creating through mortises

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Forum topic by BobD posted 11-27-2011 09:14 AM 1271 views 0 times favorited 4 replies Add to Favorites Watch
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52 posts in 3438 days

11-27-2011 09:14 AM

I need to create three evenly spaced 3/8”x 3/8” square through mortises centered on a ¾” x 1” x 23” rail. I’m using white oak hardwood for this project. The mortises are meant to emulate a traditional Greene & Greene detail feature used during the Arts and Craft era. I don’t have a stand alone mortising machine or a drill press mortising attachment. I have a set of sharp Marples wood chisels but don’t want to free hand square through mortises. I’m looking for even and consistent square mortises. Looking for suggestions on how this could be done without the specialty type tools.

One way that I thought of would be to rip the rail down the middle of the 23” length, then clamp the two pieces face to face and use a dado blade set at 3/16” and cut square grooves across the top edges and the glue the two pieces back together. My concern is a visible glue line.

Suggestions/ideas/comments are welcomed. Thanks.

-- Bob, San Diego

4 replies so far

View fussy's profile


980 posts in 3076 days

#1 posted 11-27-2011 10:45 AM

If you’re careful and use a straight-grained (rift-sawn) piece, you won’t see a glue line. Use a good glue-line rip blade and you won’t even have to joint. It would be to your advantage to be really careful setting the blade height, of course, and to make the tenons later just in case. I’m ripping 12” pommelle sapele so I can resaw it, then glueing the halves back together to get 10” panels for a Christmas project. So far, it looks good. I’m doing five of these, so I have to be careful about labeling each piece so they go together well.

That’s a good way to do it. Woodsmith Magazine does it a lot. That’s what gave me the courage to try it.


-- Steve in KY. 44 years so far with my lovely bride. Think I'll keep her.

View tenontim's profile


2131 posts in 3769 days

#2 posted 11-27-2011 02:23 PM

Mark them out and you could drill it through with your drill press, say a 5/16” bit, then clean it up to size with your chisels. Work from the show side almost through, then clean up the back.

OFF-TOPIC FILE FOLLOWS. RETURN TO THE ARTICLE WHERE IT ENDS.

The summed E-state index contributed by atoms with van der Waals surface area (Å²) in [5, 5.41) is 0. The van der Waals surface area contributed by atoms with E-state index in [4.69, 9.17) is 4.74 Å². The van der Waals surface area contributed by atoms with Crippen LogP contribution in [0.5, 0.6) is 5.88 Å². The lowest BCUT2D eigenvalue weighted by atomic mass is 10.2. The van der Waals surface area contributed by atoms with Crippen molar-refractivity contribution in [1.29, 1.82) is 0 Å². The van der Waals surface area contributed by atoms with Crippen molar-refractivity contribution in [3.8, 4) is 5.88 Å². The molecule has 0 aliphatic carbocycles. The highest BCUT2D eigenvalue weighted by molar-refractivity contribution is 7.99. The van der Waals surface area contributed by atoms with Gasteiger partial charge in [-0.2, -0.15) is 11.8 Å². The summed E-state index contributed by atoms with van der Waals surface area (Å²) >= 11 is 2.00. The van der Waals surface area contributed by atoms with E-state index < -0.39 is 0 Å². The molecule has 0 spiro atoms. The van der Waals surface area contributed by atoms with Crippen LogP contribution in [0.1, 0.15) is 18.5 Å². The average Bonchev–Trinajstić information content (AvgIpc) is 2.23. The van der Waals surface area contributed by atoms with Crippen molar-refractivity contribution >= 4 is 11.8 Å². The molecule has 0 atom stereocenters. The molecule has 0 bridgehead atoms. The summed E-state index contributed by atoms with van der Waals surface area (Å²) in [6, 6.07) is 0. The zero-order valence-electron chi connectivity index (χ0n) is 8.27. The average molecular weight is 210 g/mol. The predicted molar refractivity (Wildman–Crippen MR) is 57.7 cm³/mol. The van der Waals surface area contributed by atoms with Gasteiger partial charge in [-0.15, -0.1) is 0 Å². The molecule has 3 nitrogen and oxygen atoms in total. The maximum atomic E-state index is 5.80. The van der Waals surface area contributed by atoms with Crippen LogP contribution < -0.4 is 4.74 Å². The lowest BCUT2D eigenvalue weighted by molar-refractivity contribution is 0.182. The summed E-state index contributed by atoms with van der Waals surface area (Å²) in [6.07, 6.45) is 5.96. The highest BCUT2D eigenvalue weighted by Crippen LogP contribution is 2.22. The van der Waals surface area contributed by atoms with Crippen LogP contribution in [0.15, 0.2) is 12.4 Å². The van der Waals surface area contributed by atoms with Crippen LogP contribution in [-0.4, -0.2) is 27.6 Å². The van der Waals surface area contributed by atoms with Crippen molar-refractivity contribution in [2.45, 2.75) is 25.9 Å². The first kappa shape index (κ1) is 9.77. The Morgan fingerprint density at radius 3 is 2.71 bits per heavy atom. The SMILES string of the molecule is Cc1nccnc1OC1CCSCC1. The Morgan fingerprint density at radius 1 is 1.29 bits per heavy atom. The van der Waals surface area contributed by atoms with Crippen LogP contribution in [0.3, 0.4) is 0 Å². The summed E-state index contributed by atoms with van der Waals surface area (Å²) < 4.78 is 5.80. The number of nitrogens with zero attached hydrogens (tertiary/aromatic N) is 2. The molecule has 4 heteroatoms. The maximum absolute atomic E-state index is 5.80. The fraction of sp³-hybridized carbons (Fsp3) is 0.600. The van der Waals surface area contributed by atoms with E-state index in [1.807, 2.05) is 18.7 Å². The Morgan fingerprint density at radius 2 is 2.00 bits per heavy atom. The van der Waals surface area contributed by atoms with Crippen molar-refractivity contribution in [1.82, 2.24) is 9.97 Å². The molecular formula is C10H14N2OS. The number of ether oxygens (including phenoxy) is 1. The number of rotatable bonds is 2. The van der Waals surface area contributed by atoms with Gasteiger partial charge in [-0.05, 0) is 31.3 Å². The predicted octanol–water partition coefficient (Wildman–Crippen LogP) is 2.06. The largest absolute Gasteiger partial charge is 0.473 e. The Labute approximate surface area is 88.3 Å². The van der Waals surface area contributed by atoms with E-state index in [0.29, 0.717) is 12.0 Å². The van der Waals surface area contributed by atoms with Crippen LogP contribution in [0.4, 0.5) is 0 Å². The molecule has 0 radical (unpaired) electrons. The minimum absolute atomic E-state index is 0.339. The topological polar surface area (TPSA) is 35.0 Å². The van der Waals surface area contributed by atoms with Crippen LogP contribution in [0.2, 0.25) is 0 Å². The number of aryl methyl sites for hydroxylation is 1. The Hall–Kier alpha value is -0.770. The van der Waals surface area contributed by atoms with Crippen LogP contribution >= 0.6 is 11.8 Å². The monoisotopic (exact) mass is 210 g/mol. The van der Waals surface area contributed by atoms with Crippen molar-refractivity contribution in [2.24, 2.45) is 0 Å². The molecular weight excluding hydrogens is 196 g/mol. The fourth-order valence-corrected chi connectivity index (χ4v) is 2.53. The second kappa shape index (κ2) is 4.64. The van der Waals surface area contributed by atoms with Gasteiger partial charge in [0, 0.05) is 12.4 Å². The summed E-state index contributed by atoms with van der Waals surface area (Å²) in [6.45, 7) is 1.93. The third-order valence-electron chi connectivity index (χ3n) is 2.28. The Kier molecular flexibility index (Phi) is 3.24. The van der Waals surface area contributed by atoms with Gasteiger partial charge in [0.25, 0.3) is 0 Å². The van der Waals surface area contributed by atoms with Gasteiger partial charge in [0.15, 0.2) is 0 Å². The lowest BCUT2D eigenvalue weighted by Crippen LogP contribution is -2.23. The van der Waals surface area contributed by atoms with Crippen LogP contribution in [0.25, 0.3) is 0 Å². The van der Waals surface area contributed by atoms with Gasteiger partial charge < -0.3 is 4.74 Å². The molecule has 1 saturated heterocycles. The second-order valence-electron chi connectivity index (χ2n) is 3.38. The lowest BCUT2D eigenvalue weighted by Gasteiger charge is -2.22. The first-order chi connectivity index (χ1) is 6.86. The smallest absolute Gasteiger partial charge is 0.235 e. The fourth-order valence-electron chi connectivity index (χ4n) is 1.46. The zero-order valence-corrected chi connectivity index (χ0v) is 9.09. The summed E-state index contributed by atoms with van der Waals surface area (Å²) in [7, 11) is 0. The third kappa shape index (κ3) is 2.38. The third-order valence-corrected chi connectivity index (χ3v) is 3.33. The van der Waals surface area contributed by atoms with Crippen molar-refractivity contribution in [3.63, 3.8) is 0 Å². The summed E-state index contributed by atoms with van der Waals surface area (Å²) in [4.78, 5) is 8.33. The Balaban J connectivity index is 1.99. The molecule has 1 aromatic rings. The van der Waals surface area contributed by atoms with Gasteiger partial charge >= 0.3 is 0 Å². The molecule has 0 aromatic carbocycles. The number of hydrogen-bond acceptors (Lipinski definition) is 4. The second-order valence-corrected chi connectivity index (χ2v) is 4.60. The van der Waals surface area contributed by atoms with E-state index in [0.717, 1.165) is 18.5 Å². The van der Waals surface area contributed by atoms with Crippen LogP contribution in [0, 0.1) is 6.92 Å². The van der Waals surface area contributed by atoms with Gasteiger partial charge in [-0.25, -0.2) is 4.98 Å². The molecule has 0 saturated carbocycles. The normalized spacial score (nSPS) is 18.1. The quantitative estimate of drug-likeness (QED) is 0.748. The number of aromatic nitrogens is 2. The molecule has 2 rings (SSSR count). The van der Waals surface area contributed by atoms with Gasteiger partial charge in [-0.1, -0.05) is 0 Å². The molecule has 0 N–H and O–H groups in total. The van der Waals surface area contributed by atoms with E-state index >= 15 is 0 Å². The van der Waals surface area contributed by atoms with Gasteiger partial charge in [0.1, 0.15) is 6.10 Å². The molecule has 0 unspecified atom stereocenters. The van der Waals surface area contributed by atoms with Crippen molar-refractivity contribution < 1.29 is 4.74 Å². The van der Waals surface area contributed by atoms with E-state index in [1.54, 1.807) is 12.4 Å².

If you’re using rift sawn lumber, like already mentioned, a glue line won’t show. If you have a nicely figured Quarter sawn piece, you may want to practice your mortises and do it by hand.

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7599 posts in 2825 days

#3 posted 11-27-2011 03:26 PM

If you are worried about doing it with a drill bit and squaring with chisels, consider buying a hollow chisel that goes in a mortising machine. A 3/8 one will cost about $22 at Woodcraft or online and they make perfectly square holes even b hand. Just drill the hole with a bit the same size as the one inside the hollow chisel, then remove the bit from the chisel and insert a dowell of the same size. Use that to keep the chisel aligned with the hole and tap it with a wood mallet. Works great!

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404 - Not Found

2544 posts in 2994 days

#4 posted 11-28-2011 03:05 AM

I think the first thing you need to do is try it by hand on a piece of scrap. If you’re not happy with that then what you are proposing will work as long as your cut is at exactly 90deg. Another thing you could try is laminating the rails altogether, with 3/16 back, 3/8 centre (except for where the tenons go), 3/16 face. when it comes to gluing, put a bit of waxed 3/8 square across where the tenons will be and punch them out before the glue dries.

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